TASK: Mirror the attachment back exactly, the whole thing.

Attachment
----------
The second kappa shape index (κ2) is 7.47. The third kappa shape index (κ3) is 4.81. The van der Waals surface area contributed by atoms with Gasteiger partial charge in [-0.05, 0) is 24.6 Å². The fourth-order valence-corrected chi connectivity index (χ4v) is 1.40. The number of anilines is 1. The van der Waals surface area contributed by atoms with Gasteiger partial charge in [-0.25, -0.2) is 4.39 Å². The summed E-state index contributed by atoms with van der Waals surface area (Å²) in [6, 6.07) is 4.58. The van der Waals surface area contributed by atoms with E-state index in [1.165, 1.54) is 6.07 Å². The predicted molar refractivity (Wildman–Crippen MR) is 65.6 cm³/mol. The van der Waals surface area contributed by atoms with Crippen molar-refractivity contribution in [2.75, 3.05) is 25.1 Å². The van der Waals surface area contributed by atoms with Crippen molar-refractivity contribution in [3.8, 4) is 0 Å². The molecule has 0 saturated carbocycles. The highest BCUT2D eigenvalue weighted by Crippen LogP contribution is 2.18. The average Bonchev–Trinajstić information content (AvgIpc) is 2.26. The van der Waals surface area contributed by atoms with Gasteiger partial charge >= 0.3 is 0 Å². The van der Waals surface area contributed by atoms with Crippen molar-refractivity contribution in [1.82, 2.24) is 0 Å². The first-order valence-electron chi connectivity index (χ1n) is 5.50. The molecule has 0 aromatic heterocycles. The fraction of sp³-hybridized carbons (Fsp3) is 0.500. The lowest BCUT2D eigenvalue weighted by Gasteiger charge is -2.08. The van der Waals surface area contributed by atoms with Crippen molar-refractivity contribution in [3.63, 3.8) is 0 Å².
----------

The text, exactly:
The second kappa shape index (κ2) is 7.47. The third kappa shape index (κ3) is 4.81. The van der Waals surface area contributed by atoms with Gasteiger partial charge in [-0.05, 0) is 24.6 Å². The fourth-order valence-corrected chi connectivity index (χ4v) is 1.40. The number of anilines is 1. The van der Waals surface area contributed by atoms with Gasteiger partial charge in [-0.25, -0.2) is 4.39 Å². The summed E-state index contributed by atoms with van der Waals surface area (Å²) in [6, 6.07) is 4.58. The van der Waals surface area contributed by atoms with E-state index in [1.165, 1.54) is 6.07 Å². The predicted molar refractivity (Wildman–Crippen MR) is 65.6 cm³/mol. The van der Waals surface area contributed by atoms with Crippen molar-refractivity contribution in [2.75, 3.05) is 25.1 Å². The van der Waals surface area contributed by atoms with Crippen molar-refractivity contribution in [3.8, 4) is 0 Å². The molecule has 0 saturated carbocycles. The highest BCUT2D eigenvalue weighted by Crippen LogP contribution is 2.18. The average Bonchev–Trinajstić information content (AvgIpc) is 2.26. The van der Waals surface area contributed by atoms with Gasteiger partial charge >= 0.3 is 0 Å². The van der Waals surface area contributed by atoms with Crippen molar-refractivity contribution in [1.82, 2.24) is 0 Å². The first-order valence-electron chi connectivity index (χ1n) is 5.50. The molecule has 0 aromatic heterocycles. The fraction of sp³-hybridized carbons (Fsp3) is 0.500. The lowest BCUT2D eigenvalue weighted by Gasteiger charge is -2.08. The van der Waals surface area contributed by atoms with Crippen molar-refractivity contribution in [3.63, 3.8) is 0 Å².